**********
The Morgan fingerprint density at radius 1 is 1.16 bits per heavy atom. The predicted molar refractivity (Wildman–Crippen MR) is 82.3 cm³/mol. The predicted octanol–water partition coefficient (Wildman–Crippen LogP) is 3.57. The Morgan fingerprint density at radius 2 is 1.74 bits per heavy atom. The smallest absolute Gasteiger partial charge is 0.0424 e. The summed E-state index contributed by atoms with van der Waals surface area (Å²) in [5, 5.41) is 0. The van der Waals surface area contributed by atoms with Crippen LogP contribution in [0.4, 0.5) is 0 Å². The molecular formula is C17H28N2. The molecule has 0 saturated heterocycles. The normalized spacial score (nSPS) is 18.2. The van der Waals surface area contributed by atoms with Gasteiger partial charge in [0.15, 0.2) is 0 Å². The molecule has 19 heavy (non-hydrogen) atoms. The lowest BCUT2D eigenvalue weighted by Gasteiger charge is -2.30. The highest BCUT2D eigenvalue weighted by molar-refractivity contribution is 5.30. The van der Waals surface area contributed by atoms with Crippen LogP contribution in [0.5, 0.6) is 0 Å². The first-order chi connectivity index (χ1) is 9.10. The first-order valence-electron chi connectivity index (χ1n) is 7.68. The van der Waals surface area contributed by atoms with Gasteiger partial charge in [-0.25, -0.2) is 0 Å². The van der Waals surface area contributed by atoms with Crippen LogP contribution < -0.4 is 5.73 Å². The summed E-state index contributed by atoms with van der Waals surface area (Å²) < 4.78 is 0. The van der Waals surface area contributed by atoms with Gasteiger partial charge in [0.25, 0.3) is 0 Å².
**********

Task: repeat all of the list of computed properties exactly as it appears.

The Morgan fingerprint density at radius 1 is 1.16 bits per heavy atom. The predicted molar refractivity (Wildman–Crippen MR) is 82.3 cm³/mol. The predicted octanol–water partition coefficient (Wildman–Crippen LogP) is 3.57. The Morgan fingerprint density at radius 2 is 1.74 bits per heavy atom. The smallest absolute Gasteiger partial charge is 0.0424 e. The summed E-state index contributed by atoms with van der Waals surface area (Å²) in [5, 5.41) is 0. The van der Waals surface area contributed by atoms with Crippen LogP contribution in [0.4, 0.5) is 0 Å². The molecular formula is C17H28N2. The molecule has 0 saturated heterocycles. The normalized spacial score (nSPS) is 18.2. The van der Waals surface area contributed by atoms with Gasteiger partial charge in [0.15, 0.2) is 0 Å². The molecule has 19 heavy (non-hydrogen) atoms. The lowest BCUT2D eigenvalue weighted by Gasteiger charge is -2.30. The highest BCUT2D eigenvalue weighted by molar-refractivity contribution is 5.30. The van der Waals surface area contributed by atoms with Crippen LogP contribution in [0.5, 0.6) is 0 Å². The first-order chi connectivity index (χ1) is 9.10. The first-order valence-electron chi connectivity index (χ1n) is 7.68. The van der Waals surface area contributed by atoms with Gasteiger partial charge in [-0.25, -0.2) is 0 Å². The van der Waals surface area contributed by atoms with Crippen LogP contribution < -0.4 is 5.73 Å². The summed E-state index contributed by atoms with van der Waals surface area (Å²) < 4.78 is 0. The van der Waals surface area contributed by atoms with Gasteiger partial charge in [0.25, 0.3) is 0 Å².